Ravenscourt Park: The history beneath our feet

ravenscourt6.550Here is an update from the Friends of Ravenscourt Park on their archaeological exploits:

Remember our history project? This began in 2014 when, with partners the Museum of London (MOL), we held two History Days in the Park. The Museum commissioned a geophysical survey of the site of the hidden moated manor, using ground-penetrating radar to identify the footprint of the house and find the missing arms of the moat. That was stage one. The results were intriguing, and the event sparked so much public interest from all sides that we applied for and got a small grant from the Heritage Lottery Fund to carry out a trial dig on the site. Much time last year was spent in planning, writing specifications, issuing tenders and appointing contractors. Advised by the MOL, and with the support and permission of the Council, we finally commissioned Archaeology South East (part of UCL) to carry out the works in the autumn.

By the date of our AGM at the end of September, the first-ever dig on this undisturbed site had only just begun. The weather was perfect. Three trial trenches were opened up, and finds soon began to emerge. Over the four days when digging was taking place our information stalls attracted over 950 visitors, and interest was intense. The local papers were enthusiastic: reporters and photographers came along to record the scene. The Gazette ran three stories and then posted 18 pictures on its website; the Chronicle pictured us on the front page, and followed up with half a page and more pictures inside. Our dig also featured on the Council website, and all the local online newsletters covered the event too. As heritage and local historic sites now form part of the national curriculum, several schools got in touch. This time we didn’t have the resources to work with them, but we hope to do so in future. The final ASE report revealed that part of the moat was found, and that the ancient cellars of the house survive. The evidence of history under our feet is now compelling.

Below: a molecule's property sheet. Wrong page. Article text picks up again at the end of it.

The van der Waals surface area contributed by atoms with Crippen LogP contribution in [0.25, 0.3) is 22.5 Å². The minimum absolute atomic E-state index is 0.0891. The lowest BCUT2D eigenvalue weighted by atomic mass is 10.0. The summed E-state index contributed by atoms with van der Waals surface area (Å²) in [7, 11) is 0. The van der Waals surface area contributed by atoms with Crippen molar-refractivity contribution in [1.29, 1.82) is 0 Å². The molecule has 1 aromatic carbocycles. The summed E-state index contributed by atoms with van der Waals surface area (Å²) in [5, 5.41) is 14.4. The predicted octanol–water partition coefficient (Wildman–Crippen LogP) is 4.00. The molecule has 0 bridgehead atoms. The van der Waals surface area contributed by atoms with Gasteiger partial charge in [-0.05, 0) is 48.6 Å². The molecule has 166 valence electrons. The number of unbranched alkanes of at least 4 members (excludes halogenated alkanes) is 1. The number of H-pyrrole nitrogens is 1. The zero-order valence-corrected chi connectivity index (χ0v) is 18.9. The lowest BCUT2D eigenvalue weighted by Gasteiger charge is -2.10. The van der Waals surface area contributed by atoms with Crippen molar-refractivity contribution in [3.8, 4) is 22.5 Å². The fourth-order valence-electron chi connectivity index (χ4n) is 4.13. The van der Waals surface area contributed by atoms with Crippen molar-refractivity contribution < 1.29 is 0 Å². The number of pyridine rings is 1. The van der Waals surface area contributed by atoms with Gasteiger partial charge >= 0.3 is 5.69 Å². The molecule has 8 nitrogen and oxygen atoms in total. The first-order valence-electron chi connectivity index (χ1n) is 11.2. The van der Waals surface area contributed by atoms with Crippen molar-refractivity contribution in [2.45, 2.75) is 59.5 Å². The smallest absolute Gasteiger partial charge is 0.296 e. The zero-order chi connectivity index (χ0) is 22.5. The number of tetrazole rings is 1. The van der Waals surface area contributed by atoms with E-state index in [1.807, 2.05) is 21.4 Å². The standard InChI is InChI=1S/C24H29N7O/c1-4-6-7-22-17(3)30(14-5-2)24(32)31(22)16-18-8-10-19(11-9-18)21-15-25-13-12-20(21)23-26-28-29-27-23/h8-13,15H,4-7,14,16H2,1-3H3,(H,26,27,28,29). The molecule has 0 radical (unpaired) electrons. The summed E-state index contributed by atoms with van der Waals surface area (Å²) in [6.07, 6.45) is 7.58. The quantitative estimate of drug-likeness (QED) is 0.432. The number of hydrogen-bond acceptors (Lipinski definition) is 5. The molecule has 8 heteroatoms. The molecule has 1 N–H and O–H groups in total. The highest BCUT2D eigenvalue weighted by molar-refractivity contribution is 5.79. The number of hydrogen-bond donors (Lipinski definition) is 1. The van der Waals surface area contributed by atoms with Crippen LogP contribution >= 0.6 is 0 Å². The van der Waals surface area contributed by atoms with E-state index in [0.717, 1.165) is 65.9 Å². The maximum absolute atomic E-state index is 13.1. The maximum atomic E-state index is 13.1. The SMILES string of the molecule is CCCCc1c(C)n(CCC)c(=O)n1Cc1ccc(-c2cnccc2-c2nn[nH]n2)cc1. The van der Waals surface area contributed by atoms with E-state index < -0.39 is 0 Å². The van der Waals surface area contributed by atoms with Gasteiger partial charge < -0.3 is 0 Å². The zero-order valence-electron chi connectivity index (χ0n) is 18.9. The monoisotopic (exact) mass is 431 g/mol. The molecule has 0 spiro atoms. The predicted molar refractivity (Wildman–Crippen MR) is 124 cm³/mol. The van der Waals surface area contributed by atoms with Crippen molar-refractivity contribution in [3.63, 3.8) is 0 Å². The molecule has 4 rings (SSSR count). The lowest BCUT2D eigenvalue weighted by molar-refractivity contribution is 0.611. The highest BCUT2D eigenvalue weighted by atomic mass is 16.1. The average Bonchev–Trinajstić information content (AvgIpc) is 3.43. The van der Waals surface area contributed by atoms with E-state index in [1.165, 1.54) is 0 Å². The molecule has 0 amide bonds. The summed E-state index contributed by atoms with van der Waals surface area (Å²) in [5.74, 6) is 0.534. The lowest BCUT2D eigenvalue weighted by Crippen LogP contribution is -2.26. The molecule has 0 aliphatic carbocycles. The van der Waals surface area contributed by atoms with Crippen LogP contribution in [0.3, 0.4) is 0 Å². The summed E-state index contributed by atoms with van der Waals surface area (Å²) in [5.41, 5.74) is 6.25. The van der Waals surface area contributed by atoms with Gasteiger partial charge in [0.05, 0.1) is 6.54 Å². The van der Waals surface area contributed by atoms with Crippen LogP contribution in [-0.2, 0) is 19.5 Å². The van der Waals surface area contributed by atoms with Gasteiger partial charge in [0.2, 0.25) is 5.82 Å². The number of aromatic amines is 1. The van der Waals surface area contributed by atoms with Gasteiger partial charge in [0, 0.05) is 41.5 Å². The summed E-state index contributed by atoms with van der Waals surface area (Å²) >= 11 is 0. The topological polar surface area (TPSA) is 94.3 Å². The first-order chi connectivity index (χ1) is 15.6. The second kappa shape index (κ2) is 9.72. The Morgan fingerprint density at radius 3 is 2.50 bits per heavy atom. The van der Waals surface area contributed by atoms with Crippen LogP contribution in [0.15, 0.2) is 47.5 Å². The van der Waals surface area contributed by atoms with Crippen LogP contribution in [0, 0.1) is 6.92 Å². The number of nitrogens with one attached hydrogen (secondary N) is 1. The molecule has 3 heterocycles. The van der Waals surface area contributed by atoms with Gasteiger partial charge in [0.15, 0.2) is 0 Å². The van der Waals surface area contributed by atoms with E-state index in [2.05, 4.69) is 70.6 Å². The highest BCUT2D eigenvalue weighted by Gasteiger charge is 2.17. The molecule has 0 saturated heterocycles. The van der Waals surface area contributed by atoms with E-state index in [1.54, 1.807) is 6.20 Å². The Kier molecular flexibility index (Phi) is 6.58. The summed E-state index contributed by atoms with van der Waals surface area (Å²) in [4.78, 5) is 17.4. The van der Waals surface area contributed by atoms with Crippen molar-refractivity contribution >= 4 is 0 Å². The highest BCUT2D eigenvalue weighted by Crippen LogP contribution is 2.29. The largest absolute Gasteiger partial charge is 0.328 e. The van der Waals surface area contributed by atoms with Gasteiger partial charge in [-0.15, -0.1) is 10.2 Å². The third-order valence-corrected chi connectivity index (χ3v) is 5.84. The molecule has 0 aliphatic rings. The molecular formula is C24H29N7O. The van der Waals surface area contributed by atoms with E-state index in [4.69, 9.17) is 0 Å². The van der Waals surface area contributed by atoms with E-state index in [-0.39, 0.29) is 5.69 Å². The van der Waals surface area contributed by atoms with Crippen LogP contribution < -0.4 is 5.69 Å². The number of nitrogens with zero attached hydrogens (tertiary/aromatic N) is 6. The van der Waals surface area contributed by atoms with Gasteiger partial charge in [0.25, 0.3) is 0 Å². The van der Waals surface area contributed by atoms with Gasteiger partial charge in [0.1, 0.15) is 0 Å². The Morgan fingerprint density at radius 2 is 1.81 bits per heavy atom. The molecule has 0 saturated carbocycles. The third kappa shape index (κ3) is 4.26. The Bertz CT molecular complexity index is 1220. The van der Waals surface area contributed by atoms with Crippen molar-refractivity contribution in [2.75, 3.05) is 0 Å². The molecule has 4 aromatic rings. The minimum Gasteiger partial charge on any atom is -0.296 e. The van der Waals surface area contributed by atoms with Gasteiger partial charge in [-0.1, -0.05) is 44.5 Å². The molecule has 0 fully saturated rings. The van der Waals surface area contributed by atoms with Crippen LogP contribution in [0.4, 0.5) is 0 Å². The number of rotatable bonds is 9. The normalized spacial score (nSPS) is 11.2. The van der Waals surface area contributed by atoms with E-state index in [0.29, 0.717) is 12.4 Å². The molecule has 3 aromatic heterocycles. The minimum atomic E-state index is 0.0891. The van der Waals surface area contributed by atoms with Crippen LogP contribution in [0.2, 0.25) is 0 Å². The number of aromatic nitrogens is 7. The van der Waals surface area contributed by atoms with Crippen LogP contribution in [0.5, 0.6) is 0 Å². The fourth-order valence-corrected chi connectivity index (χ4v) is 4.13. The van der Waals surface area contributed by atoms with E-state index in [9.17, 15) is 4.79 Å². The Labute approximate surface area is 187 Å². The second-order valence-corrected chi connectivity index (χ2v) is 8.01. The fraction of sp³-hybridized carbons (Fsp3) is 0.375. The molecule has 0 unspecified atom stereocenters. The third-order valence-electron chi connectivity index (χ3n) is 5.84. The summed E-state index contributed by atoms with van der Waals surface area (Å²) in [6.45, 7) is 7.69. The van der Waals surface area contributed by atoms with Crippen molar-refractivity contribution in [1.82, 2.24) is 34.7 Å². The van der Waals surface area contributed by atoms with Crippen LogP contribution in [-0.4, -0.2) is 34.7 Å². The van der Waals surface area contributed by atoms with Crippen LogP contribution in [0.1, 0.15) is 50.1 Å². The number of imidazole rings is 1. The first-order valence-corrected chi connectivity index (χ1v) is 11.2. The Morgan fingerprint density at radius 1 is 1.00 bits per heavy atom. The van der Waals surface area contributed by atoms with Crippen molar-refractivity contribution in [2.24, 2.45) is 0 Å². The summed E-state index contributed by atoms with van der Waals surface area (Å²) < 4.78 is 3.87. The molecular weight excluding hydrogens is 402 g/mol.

So what happens next? What was found, together with our continuing research into primary sources, has important implications for Ravenscourt’s future. The presence and location of this valuable site will influence Council planning documents and the Park’s management plan. The current Archaeological Priority Area is in the wrong place, for example; we discussed this with Historic England. Another finding is that many existing descriptions and histories of the Park and the estate have copied secondary-source errors from one to another.
The earliest map we now have that shows the manor of Palingswick dates from the reign of Elizabeth I, but clues in later maps could indicate origins even earlier than the existing 14th century records. So in discussions with the MOL, we have agreed to go forward with a further grant application to enable us to explore the site at greater depth, involving local schools and the wider community as we do so. For the record, these plans will not get in the way of the local community continuing to enjoy the Park. And our history belongs to all of us, not just to a select few.

One thought on “Ravenscourt Park: The history beneath our feet

  1. Delighted to see that you have reproduced part of my latest Friends’ newsletter here ! I know how interested people are in the history of the Park If anyone would like to know more, or hear about our successful campaigns to (e.g.) open up the arches and get playground railings replaced, you can get in touch through (ravenscourtparkfriends@hotmail.co.uk). And why not join us?

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